By Daniel Vecchiolla
The COVID-19 pandemic has changed all of our lives, both personally and professionally. Some of us have been affected by the disease, and most know someone who has had it. The United States just recently marked 500,000 deaths and counting from COVID-19. Needless to say, we acknowledge the seriousness our nation and the world have been facing.
As first responders, we are at significant risk of contracting the disease compared to other professions. Providing care for the public daily and dealing with many COVID-19 symptomatic patients, all fire departments have changed the way operations work. New standard operating procedures (SOP) and standard operating guidelines (SOG) have been implemented across the board for fire departments. This has provided first responders with the necessary policies and guidelines for responding to emergency calls safely.
Besides changing our operations, we have had to change the way we train. Restrictions have set limits on how we train, where we train, and how many people can train at a time. But with everything that has gone on, the fire service as a whole adapts to its situations and overcomes. This is where the major paradigm shift has come in with fire department training across the nation.
The fire service has been forced to rethink how fire departments offer training and how to maintain personnel standards during a pandemic. Online training has played an integral part in helping individuals achieve higher education, training, and new skill sets without the constraints of a set location. Most fire departments have been using some form of online training, but a lot of that training has been geared towards emergency medical services. Until recently, any fire-related training has been typically in the form of a face-to-face, hands-on approach.
With the implementation of distance learning or online training, firefighters and departments have had the opportunity to reach more personnel in safer environments. This has allowed departments and personnel to keep their skills sharp and acquire or maintain certifications while distancing themselves from other people. Establishments such as the National Fire Academy have even transitioned from the traditional campus classroom setting to online-mediated learning and even Zoom classes. The unforeseen circumstance that led to this transition will be here to stay, but how effective is online learning vs. traditional learning?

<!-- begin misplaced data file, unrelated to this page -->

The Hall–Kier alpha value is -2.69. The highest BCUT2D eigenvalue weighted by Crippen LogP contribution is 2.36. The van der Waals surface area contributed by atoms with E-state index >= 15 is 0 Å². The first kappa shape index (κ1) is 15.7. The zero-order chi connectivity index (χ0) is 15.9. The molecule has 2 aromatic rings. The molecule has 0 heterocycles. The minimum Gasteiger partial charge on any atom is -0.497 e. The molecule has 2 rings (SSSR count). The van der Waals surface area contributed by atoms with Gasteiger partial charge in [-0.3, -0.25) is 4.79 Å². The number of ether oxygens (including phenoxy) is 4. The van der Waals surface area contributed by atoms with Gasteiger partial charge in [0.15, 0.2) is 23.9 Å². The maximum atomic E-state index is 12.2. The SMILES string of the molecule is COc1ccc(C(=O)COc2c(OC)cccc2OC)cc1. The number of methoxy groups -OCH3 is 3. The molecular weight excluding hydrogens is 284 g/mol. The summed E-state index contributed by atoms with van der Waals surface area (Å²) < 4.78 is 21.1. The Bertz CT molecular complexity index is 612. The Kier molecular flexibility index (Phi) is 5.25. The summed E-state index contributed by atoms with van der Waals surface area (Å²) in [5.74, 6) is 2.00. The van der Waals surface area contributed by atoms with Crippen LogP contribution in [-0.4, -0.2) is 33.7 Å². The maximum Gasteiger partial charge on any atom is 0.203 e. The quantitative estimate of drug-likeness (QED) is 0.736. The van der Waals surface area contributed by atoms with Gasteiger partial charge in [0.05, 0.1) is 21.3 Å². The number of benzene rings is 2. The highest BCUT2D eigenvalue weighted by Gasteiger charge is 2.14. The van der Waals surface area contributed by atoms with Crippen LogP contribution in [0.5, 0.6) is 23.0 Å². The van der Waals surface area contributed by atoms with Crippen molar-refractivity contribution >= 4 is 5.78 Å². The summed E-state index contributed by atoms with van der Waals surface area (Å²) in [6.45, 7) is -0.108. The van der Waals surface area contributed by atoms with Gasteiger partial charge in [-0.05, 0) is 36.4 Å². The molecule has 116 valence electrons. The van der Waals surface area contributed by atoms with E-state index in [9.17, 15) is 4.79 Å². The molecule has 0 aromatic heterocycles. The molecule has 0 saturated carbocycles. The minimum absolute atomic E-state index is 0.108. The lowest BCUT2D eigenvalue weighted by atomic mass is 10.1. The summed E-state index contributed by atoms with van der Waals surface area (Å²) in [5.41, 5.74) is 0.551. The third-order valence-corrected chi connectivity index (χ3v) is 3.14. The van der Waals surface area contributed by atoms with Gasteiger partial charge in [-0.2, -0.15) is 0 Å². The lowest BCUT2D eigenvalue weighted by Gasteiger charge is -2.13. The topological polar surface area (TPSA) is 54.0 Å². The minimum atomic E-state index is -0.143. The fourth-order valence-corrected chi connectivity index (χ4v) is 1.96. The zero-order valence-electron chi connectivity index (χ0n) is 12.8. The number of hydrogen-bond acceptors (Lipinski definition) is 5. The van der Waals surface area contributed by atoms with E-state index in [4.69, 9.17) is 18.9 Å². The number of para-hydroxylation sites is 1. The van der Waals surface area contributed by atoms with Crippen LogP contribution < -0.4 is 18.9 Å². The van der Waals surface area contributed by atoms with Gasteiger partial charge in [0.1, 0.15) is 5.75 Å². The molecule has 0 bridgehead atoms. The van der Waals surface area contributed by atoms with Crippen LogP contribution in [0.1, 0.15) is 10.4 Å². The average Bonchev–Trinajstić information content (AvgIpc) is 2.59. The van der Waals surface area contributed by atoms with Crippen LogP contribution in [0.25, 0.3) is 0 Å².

Most firefighters are comfortable with the conventional platform of learning. The traditional model typically consists of one or two instructors in a classroom setting, an outline, a PowerPoint presentation, and a hands-on or skills portion that’s accomplished. One of the main benefits of this type of learning is instant feedback if a student has a question. This is especially apparent for any skills portion. The students get a chance to perform the skills, and if there is an issue can ask a question or get guidance right away. Also, student interaction with other students is a benefit that is not matched or equated with online learning environments. Developing friendships and building a rapport with other people is not the same online as it is face-to-face. From an instructor’s perspective, you can look at your audience and gauge how interested your audience is by their demeanor or body language. The instructor can read the nonverbal cues and make changes accordingly by steering the class in a different direction or allowing the class to break for a much-needed reprieve.
Online learning comes in a few different variations. One of the online learning platforms is live streaming, such as Zoom. It mimics the style of a traditional learning environment but can be accessed from anywhere worldwide. This type of platform has some significant benefits. First, the student gets the feel of a traditional learning model they are familiar and accustomed to with an instructor teaching the material. The student can ask questions and receive instant feedback from the instructor and interact with other students in the class. Second, more people are reached with this type of platform. People can access it from home, the fire station, a coffee shop, etc. Most traditional classroom settings involve anywhere from 10-25 people per class. With an online learning platform, you can reach hundreds of people this way. Instead of teaching a fire station, you can teach a whole fire department at once.
Another online learning platform is online mediated. This platform mimics more of an online college class. The class has an assigned instructor, but they are more of a facilitator than a teacher when it comes to learning. The instructor puts out the material where the student paces themselves with learning the material. There are usually weekly assignments due, and an online discussion board is used for student/teacher interaction. The benefits are that the students can pace themselves and work on the learning material on their own time. They don’t need to be present for a three-hour interactive class.